New York Magazine

Skip to content, or skip to search.

Skip to content, or skip to search.

In Conversation: Martin Amis


But it’s hard to make progress with grief. And I feel very stuck with him, in that every day I give a sort of groan or a shout of incredulity. I just can’t believe it. And I also think, it’s so radical of him to die, so contrarian, so left-wing, so extreme. And it was long in coming, too.

His long sickness, you mean?

His son asked me, has this put you off smoking? And I said, no, it’s put me off medical treatment. He was so determined and resolute about that—he tried all that there is to try. And in the last months, you’d be sitting with him in hospital, and every ten minutes someone came in and did something unspeakable do him—stuck something down his nose. What killed him, in fact, was not the cancer, but the hospital. He had three or four bouts of hospital-borne pneumonia. It doesn’t work anymore, hospital.

I don’t think I’ve ever been particularly scared of death—but scared of dying, the process. There’s an Iris Murdoch novel where a character who’s dying says, I do so want to die well, but how is it done? A good question. And Hitch certainly died well—without self-pity. And without loss of humor. Because it’s often been said that it’s very hard for a dying person not to be a villain. I very much fear that I’ll be not a good advertisement for the process.

Not as good as he was.

Not a chance. He was very brave. Not just at the end. He was fearless. When we were younger, we’d be in ferocious pubs, for instance, and some altercation would begin, and you’d be saying, Hitch, let’s sort of slip away, and he wouldn’t back down an inch, ever. I never had that kind of physical courage. And it’s nice being brave. It’s a great resource.

The other great thing is that he never felt the least shame about it. I think people are much afflicted by shame when they’re dying. Especially in a culture like America, where there’s such pressure to be up.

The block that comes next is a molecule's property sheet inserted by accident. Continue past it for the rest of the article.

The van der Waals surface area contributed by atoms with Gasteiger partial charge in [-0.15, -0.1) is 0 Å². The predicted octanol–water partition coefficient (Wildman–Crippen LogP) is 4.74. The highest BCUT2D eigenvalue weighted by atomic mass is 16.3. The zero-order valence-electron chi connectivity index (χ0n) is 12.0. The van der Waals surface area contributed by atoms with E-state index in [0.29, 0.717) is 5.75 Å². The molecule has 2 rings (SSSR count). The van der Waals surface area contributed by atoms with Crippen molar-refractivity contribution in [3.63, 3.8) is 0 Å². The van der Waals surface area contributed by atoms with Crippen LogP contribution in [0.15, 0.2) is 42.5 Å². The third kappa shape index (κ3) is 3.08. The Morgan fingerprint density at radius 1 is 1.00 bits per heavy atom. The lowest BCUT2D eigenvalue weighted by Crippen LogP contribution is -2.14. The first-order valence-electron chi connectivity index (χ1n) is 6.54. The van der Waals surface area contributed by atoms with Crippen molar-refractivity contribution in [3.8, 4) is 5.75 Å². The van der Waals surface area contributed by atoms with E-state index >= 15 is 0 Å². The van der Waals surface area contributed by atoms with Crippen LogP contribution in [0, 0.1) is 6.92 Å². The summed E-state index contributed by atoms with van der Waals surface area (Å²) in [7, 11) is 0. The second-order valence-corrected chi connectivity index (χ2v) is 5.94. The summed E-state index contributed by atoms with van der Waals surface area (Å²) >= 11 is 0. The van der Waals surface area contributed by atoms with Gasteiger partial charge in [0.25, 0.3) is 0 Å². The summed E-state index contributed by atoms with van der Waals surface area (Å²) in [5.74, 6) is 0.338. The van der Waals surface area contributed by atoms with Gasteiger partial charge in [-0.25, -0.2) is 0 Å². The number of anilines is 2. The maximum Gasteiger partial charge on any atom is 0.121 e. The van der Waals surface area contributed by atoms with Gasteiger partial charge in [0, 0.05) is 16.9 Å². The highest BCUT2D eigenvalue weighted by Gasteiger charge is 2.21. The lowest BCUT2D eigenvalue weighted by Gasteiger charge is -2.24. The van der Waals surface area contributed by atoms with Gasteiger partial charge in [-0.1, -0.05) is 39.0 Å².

I was really struck watching the eulogy you gave, oriented around the question of what you called the “charisma of the Hitch,” down to his autocontrarianism. It made me think of your own charisma. As a writer, you seem to play a much more vivid role in the lives of your readers than most.

I sometimes feel I’m a sort of cult writer, rather than a mainstream writer, in that those who like my stuff like it a lot, but the appeal is not that broad. And I’d like to think it’s like I felt when I first read Bellow or Nabokov, felt after a couple of pages with the first one I’d tried, that this is one for me, I have to read everything they’ve written.

Someone said of my stuff that I deliver truisms with enormous force. And I don’t mind that—I think it’s not bad, actually. I think the effects are achieved with some subtlety, but I’m not really interested in subtlety. And I think a lot of people who read fiction are interested in subtlety, and respond to that. But they wouldn’t like my stuff. It’s a bit too violent for many tastes.

What about violence has been so transfixing to you?

Don DeLillo’s huge novel Underworld is about this—the psychological effects of living in the age of mutual assured destruction, which is what he did and I did from birth on. Deterrence was in place four days after I was born, with the first Russian test in 1949. And it made everything feel contingent. DeLillo reached a conclusion that I share—that love has two opposites, one is hatred and one is death. Death was sort of in the air until the fall of communism. And love took a beating in those years.

And there were times when death would come to the forefront, as in Cuba, when I was 13, during [the missile crisis]. And I remember feeling sick to my stomach for a week, absolutely sick to my stomach.

Were you in America at the time?

No, I was in Cambridge, I was in school. Terrified and nauseous. It’s different now. But I think those who lived through it have come away with a bit of damage to their capacity to love, and trust, and all those kinds of emotions. I like the paragraph in [my novel] The Pregnant Widow about this: The only time you came out with how worried you were in this war, the only time you fought it, this cold war, was when you were asleep, in your dreams. That’s where you did your army service, in your sleep. Eric Hobsbawm called it the contest of nightmares—a very good phrase, a deep phrase, because that’s what it was. Bad dreams from the Western bloc to the Eastern bloc.

Current Issue
Subscribe to New York

Give a Gift